Flexible friends find new angles

Britain's credit-card market is still underdeveloped. The launch of three new cards marks a bid to woo seven million holdouts into the world of plastic cash
Click to follow
The Independent Online
THE PAST week has seen the launch of three new credit cards: two by Barclaycard and one by American Express. But this does not necessarily mean the start of a surge in consumer spending financed by credit. Research suggests that the UK market for credit cards is only half as well developed as the US one and is growing more slowly.

Even more worrying for the industry, many younger adults are more at home using debit cards, which offer no free credit at all, than they are with credit cards. This may be because debit cards are much more recent. But it could also be the mark of a generation, scarred by the recession, that has never known the elusive "feel-good" factor.

In spite of its high public profile and the air of effortless luxury conveyed by its advertising, American Express has had a bad time since the yuppie bubble burst at the end of the 1980s. The introduction of the new credit card is an attempt to rebuild its UK business, which suffered heavily in the recession as a direct result of its luxury image and its fee structure.

The existing American Express and Amex Gold cards are actually charge cards, which have to be paid off in full each month and offer customers no extra credit. Charge cards make their money from the retailers who accept them. Many retailers stopped taking the cards because of the high charges - up to 6 per cent in some cases. Even worse, they asked customers who offered American Express cards if perhaps they had another card instead.

The new credit card will charge retailers less in an attempt to attract back outlets. Instead, it will make up its profits through interest payments by credit-card holders on extended credit.

Barclaycard, in contrast, is offering two new cards. The up-market Barclaycard Gold is aimed at the hard core of existing Barclaycard holders who still feel confident enough to make extensive use of cards and want something better than the standard one.

The other, Barclaycard Sense, is a deliberately down-market card with restricted facilities, apparently targeted at the millions of adults who are not hooked on credit cards or who simply do not trust themselves to handle the temptations even a conventional Barclaycard offers.

The new Barclaycard strategy is based on extensive consumer research, which shows that there are 27 million adults in the UK who have the jobs or income sufficient to qualify for a credit card. Around 4 million of them have tried cards and given them up, perhaps because they overreached themselves in the past. Another 3 million are objectors in principle; people who are determined to live within their means and not to accept credit under any circumstances. About 13 million do have cards and use them, leaving a potential untapped market of just 7 million.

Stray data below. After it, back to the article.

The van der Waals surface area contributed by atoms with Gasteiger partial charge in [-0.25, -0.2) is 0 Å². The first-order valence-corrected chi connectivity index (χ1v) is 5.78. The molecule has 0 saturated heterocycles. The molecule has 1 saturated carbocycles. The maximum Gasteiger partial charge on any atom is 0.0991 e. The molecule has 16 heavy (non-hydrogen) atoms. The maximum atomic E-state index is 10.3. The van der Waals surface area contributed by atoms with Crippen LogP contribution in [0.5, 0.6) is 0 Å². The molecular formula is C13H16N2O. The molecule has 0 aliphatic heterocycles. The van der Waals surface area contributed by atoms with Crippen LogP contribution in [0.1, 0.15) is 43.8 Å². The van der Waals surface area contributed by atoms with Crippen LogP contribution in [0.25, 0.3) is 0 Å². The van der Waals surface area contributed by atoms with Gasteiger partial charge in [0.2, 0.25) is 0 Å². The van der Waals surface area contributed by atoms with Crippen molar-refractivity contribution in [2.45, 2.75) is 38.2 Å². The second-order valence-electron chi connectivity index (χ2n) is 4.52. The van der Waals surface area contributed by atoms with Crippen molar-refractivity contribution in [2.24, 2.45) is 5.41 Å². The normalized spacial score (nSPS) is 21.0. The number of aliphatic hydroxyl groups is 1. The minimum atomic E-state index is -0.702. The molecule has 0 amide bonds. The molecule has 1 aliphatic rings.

The research suggests that only 10 per cent of the eligible adults surveyed class themselves as "confidents" - confident enough to contemplate the regular use of credit cards.

Another 10 per cent are classed as "maximisers", who weigh up the best way of maximising credit opportunities. They pay by cash, cheque or credit card, depending on whether or not they have just paid a monthly credit card account and can look forward to the best part of two months' credit. This group rarely fails to pay its debts each month in full, and offers little in the way of fresh business opportunities

About a quarter of those who qualify for cards class themselves as "cautious" folk, who are reluctant to put themselves into a position where they could get into debt. Less than 25 per cent of this category has a credit card, compared with about 46 per cent of the eligible market as a whole.

The remaining 55 per cent are classed as "floating voters", who have no strong opinions about the way they pay their bills. Half these people are under 34 years old, and are more used to debit cards than credit cards.

Barclaycard Gold is aimed at much the same market as other gold cards. Gold holders will be offered increased credit limits, including a minimum of £2,500 of revolving credit, the right to withdraw up to £500 a day in cash from Barclays cash dispensers, a cheque-book account with a limit of £5,000 for large purchases, and an APR of 20.9 per cent (2 per cent less than the existing Barclaycard charges for extended credit), in return for an annual fee of £30, which is less than half the charge on conventional gold cards, but three times the charge for a standard Barclaycard.

Barclaycard Sense offers a much lower credit limit, a maximum of £500, and allows holders to draw no more than £50 a day from cash dispensers - roughly half the facilities available to conventional card holders. In addition, Sense will require holders to repay at least 10 per cent of the amount outstanding each month. There will be no automatic credit, and they will not be troubled with sales literature that might undermine their self-control. But they will still be required to pay the standard £10 annual fee.

The only luxury Sense holders are offered is anonymity. While Barclaycard Gold cards will be appropriately coloured, Sense cards will be indistinguishable from conventional cards.